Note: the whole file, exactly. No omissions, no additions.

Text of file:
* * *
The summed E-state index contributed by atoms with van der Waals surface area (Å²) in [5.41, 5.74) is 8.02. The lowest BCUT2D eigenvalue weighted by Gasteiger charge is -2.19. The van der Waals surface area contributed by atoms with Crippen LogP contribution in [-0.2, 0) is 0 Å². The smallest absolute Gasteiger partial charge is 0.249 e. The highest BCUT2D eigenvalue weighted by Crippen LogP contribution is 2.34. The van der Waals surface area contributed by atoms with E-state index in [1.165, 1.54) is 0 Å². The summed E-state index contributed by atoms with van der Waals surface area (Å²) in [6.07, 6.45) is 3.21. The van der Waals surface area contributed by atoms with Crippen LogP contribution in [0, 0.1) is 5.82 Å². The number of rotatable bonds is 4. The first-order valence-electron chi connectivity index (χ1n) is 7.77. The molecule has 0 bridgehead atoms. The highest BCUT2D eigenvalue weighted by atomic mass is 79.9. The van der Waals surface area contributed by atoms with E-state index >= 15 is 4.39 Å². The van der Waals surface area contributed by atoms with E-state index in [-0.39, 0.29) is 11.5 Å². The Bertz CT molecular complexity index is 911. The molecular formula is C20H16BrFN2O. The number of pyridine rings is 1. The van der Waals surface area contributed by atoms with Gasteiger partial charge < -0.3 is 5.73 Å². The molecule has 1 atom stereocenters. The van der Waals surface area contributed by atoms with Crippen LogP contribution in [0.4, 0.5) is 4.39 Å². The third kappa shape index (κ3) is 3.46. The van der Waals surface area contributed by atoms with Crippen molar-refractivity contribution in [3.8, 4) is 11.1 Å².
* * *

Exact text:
The summed E-state index contributed by atoms with van der Waals surface area (Å²) in [5.41, 5.74) is 8.02. The lowest BCUT2D eigenvalue weighted by Gasteiger charge is -2.19. The van der Waals surface area contributed by atoms with Crippen LogP contribution in [-0.2, 0) is 0 Å². The smallest absolute Gasteiger partial charge is 0.249 e. The highest BCUT2D eigenvalue weighted by Crippen LogP contribution is 2.34. The van der Waals surface area contributed by atoms with E-state index in [1.165, 1.54) is 0 Å². The summed E-state index contributed by atoms with van der Waals surface area (Å²) in [6.07, 6.45) is 3.21. The van der Waals surface area contributed by atoms with Crippen LogP contribution in [0, 0.1) is 5.82 Å². The number of rotatable bonds is 4. The first-order valence-electron chi connectivity index (χ1n) is 7.77. The molecule has 0 bridgehead atoms. The highest BCUT2D eigenvalue weighted by atomic mass is 79.9. The van der Waals surface area contributed by atoms with E-state index >= 15 is 4.39 Å². The van der Waals surface area contributed by atoms with E-state index in [-0.39, 0.29) is 11.5 Å². The Bertz CT molecular complexity index is 911. The molecular formula is C20H16BrFN2O. The number of pyridine rings is 1. The van der Waals surface area contributed by atoms with Gasteiger partial charge < -0.3 is 5.73 Å². The molecule has 1 atom stereocenters. The van der Waals surface area contributed by atoms with Crippen LogP contribution in [0.4, 0.5) is 4.39 Å². The third kappa shape index (κ3) is 3.46. The van der Waals surface area contributed by atoms with Crippen molar-refractivity contribution in [3.8, 4) is 11.1 Å².